Exposing yourself to poison ivy can result in a painful allergic reaction and destruction of the skin, and may sometimes cause severe health problems.
There is a lot of information on the internet about how itching spreads poison ivy rashes. Some say to wash it, some say to let it be, and others say to use different harsh chemicals like bleach. So then, does itching spread poison ivy?
How could such a common thing trigger so much itching? Naturally, you want to rid yourself of that painful rash as soon as possible. If you're scratching and itching like crazy, read more before your arms are covered in blisters and cause more problems.
A poison ivy rash is the body's reaction to contact with urushiol, the oily toxic substance found in poison ivy, poison oak, and poison sumac. Urushiol can be transferred to anything that touches a contaminated surface or object. In addition, if it was burnt, it can be breathed in and cause shortness of breath.
Urushiol sticks to your skin, hair, and clothing and remains active for one year or longer. You can get a rash from touching leaves, twigs, roots, or anything that has touched these parts of the plant—including clothes and shoes.
The reaction occurs when urushiol comes into contact with your skin. The oil then spreads across the affected area of the skin, and this causes inflammation. A rash will develop within 48 hours of exposure due to an immune response that produces antibodies to fight the toxins.
If you have had contact with poison ivy, you will have a mild form of the rash within 10 minutes. You initially experience an itching sensation before developing a rash within 24 to 48 hours. The itching associated with a poison ivy rash may be intense at first. It will eventually subside as the blisters dry out and peel off your skin within 7-10 days after exposure.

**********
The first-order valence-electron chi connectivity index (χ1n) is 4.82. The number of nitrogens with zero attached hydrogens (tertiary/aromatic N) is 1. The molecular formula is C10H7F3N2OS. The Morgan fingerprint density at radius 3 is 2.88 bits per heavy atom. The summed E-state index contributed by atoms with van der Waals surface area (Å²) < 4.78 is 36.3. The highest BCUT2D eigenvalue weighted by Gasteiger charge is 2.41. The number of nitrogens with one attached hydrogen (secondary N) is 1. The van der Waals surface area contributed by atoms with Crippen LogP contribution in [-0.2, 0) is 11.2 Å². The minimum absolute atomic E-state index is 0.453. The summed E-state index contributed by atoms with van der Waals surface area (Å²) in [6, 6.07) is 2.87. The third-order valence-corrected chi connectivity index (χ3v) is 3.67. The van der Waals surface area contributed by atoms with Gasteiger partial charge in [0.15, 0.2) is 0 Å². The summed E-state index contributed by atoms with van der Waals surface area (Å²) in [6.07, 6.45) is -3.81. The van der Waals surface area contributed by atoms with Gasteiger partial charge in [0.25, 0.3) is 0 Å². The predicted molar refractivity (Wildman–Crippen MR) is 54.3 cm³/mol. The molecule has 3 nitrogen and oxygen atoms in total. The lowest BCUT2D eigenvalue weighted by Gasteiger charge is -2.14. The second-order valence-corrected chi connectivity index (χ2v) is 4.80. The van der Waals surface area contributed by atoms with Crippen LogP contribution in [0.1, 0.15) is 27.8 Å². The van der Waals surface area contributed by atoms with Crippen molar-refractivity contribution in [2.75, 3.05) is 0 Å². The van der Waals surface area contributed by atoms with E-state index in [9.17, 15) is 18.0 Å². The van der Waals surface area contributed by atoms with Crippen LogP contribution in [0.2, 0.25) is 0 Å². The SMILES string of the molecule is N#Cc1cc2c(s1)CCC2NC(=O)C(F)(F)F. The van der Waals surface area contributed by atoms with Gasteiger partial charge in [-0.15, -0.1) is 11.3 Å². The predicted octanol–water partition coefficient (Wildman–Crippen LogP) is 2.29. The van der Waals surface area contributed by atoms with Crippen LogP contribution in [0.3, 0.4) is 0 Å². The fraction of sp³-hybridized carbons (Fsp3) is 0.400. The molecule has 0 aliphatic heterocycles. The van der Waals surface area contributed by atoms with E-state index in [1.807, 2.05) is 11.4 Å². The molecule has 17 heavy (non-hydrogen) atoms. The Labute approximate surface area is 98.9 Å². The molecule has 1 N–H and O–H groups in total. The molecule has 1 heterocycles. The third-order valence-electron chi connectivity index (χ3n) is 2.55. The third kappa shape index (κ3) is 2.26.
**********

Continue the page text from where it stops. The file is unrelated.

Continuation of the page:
The magic rule with getting rid of poison ivy oil is that the sooner you wash, the better! There are things you should do and things you should avoid to help prevent the poison ivy rash from spreading. If the rash remains in the same area, it will be easier to treat. However, it can be problematic if it moves to other body areas.
To stop the spread of a poison ivy rash:
If you develop a rash from poison ivy, you must avoid scratching it. Scratching can worsen the rash, spreading the oil from the plant into your bloodstream and causing more severe symptoms such as fever and headache.
If you're unlucky enough to get contact with poison ivy, the first thing you'll probably want to do is find a solution. The rash creates an itchy, burning sensation that no one wants to deal with. Prescription medication can help, and is sometimes necessary, but often has unpleasant side effects. Thankfully, there's another option: Tecnu products can stop the itch immediately and relieve pain.
Tecnu treatments work not only on your skin but also on clothing and tools used during your exposure to poison ivy, so you don't have to worry about spreading it through your house or workplace. It is safe for use on children and pets also. So, quit scratching now and visit Teclabs for more details!
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